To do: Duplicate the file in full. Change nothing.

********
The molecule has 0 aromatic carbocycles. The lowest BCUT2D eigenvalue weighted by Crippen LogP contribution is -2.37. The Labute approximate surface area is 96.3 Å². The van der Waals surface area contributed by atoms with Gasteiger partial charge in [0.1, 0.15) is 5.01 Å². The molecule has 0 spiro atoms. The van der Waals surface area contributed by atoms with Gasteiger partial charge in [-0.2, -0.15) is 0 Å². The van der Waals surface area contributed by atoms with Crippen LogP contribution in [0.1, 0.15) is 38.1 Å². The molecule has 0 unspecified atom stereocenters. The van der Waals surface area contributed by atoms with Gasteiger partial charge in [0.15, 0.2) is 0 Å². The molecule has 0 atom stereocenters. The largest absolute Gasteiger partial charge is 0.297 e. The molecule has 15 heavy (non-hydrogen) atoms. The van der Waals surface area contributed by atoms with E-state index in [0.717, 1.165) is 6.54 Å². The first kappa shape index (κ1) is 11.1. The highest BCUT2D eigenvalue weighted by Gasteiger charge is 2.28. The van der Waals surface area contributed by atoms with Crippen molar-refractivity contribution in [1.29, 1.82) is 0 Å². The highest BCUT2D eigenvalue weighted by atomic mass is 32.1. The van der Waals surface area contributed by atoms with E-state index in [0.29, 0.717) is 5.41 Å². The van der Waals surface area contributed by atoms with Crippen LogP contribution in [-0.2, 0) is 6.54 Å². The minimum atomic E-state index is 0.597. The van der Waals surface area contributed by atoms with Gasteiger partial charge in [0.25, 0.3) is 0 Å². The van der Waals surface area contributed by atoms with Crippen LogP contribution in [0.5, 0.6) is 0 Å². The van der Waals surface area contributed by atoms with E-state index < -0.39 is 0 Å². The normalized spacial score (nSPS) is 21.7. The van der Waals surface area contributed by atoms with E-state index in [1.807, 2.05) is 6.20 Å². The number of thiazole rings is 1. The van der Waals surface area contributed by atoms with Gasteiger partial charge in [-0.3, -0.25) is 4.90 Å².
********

The molecule has 0 aromatic carbocycles. The lowest BCUT2D eigenvalue weighted by Crippen LogP contribution is -2.37. The Labute approximate surface area is 96.3 Å². The van der Waals surface area contributed by atoms with Gasteiger partial charge in [0.1, 0.15) is 5.01 Å². The molecule has 0 spiro atoms. The van der Waals surface area contributed by atoms with Gasteiger partial charge in [-0.2, -0.15) is 0 Å². The van der Waals surface area contributed by atoms with Crippen LogP contribution in [0.1, 0.15) is 38.1 Å². The molecule has 0 unspecified atom stereocenters. The van der Waals surface area contributed by atoms with Gasteiger partial charge in [0.15, 0.2) is 0 Å². The molecule has 0 atom stereocenters. The largest absolute Gasteiger partial charge is 0.297 e. The molecule has 15 heavy (non-hydrogen) atoms. The van der Waals surface area contributed by atoms with E-state index in [0.717, 1.165) is 6.54 Å². The first kappa shape index (κ1) is 11.1. The highest BCUT2D eigenvalue weighted by Gasteiger charge is 2.28. The van der Waals surface area contributed by atoms with Crippen molar-refractivity contribution in [1.29, 1.82) is 0 Å². The highest BCUT2D eigenvalue weighted by atomic mass is 32.1. The van der Waals surface area contributed by atoms with E-state index in [0.29, 0.717) is 5.41 Å². The van der Waals surface area contributed by atoms with Crippen LogP contribution in [-0.2, 0) is 6.54 Å². The minimum atomic E-state index is 0.597. The van der Waals surface area contributed by atoms with Gasteiger partial charge in [0.25, 0.3) is 0 Å². The van der Waals surface area contributed by atoms with Crippen LogP contribution in [0.5, 0.6) is 0 Å². The van der Waals surface area contributed by atoms with E-state index < -0.39 is 0 Å². The normalized spacial score (nSPS) is 21.7. The van der Waals surface area contributed by atoms with E-state index in [1.807, 2.05) is 6.20 Å². The number of thiazole rings is 1. The van der Waals surface area contributed by atoms with Gasteiger partial charge in [-0.3, -0.25) is 4.90 Å².